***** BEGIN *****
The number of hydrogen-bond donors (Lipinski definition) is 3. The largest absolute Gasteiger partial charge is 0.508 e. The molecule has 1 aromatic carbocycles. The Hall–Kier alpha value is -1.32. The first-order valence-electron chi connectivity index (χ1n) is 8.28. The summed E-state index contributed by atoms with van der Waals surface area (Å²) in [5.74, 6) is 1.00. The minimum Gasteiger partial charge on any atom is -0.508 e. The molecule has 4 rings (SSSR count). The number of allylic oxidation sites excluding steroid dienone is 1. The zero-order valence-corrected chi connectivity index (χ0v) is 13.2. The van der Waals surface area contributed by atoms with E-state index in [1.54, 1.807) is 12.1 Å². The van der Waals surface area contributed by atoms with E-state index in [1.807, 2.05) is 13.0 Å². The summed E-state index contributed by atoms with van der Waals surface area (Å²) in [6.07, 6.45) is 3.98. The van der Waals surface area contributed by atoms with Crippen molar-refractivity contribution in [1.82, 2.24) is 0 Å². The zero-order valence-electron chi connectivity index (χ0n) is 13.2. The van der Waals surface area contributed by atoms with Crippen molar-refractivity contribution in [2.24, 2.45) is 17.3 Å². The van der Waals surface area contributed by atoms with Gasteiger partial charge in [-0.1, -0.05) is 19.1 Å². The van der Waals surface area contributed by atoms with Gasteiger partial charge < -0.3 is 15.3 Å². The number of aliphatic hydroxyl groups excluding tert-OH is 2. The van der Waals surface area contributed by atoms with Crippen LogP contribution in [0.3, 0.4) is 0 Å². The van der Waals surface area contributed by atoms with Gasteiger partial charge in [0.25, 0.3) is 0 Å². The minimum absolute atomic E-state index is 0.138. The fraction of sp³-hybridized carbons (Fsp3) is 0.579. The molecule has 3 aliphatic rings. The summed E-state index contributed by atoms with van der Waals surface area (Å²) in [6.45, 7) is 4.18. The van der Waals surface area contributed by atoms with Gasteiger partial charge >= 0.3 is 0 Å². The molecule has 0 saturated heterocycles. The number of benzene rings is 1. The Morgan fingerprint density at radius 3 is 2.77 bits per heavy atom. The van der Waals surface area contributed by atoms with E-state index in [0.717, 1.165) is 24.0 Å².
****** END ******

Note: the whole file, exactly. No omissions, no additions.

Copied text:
The number of hydrogen-bond donors (Lipinski definition) is 3. The largest absolute Gasteiger partial charge is 0.508 e. The molecule has 1 aromatic carbocycles. The Hall–Kier alpha value is -1.32. The first-order valence-electron chi connectivity index (χ1n) is 8.28. The summed E-state index contributed by atoms with van der Waals surface area (Å²) in [5.74, 6) is 1.00. The minimum Gasteiger partial charge on any atom is -0.508 e. The molecule has 4 rings (SSSR count). The number of allylic oxidation sites excluding steroid dienone is 1. The zero-order valence-corrected chi connectivity index (χ0v) is 13.2. The van der Waals surface area contributed by atoms with E-state index in [1.54, 1.807) is 12.1 Å². The van der Waals surface area contributed by atoms with E-state index in [1.807, 2.05) is 13.0 Å². The summed E-state index contributed by atoms with van der Waals surface area (Å²) in [6.07, 6.45) is 3.98. The van der Waals surface area contributed by atoms with Crippen molar-refractivity contribution in [1.82, 2.24) is 0 Å². The zero-order valence-electron chi connectivity index (χ0n) is 13.2. The van der Waals surface area contributed by atoms with Crippen molar-refractivity contribution in [2.24, 2.45) is 17.3 Å². The van der Waals surface area contributed by atoms with Gasteiger partial charge in [-0.1, -0.05) is 19.1 Å². The van der Waals surface area contributed by atoms with Gasteiger partial charge < -0.3 is 15.3 Å². The number of aliphatic hydroxyl groups excluding tert-OH is 2. The van der Waals surface area contributed by atoms with Crippen LogP contribution in [0.3, 0.4) is 0 Å². The van der Waals surface area contributed by atoms with Gasteiger partial charge in [0.25, 0.3) is 0 Å². The minimum absolute atomic E-state index is 0.138. The fraction of sp³-hybridized carbons (Fsp3) is 0.579. The molecule has 3 aliphatic rings. The summed E-state index contributed by atoms with van der Waals surface area (Å²) in [6.45, 7) is 4.18. The van der Waals surface area contributed by atoms with Gasteiger partial charge >= 0.3 is 0 Å². The molecule has 0 saturated heterocycles. The number of benzene rings is 1. The Morgan fingerprint density at radius 3 is 2.77 bits per heavy atom. The van der Waals surface area contributed by atoms with E-state index in [0.717, 1.165) is 24.0 Å².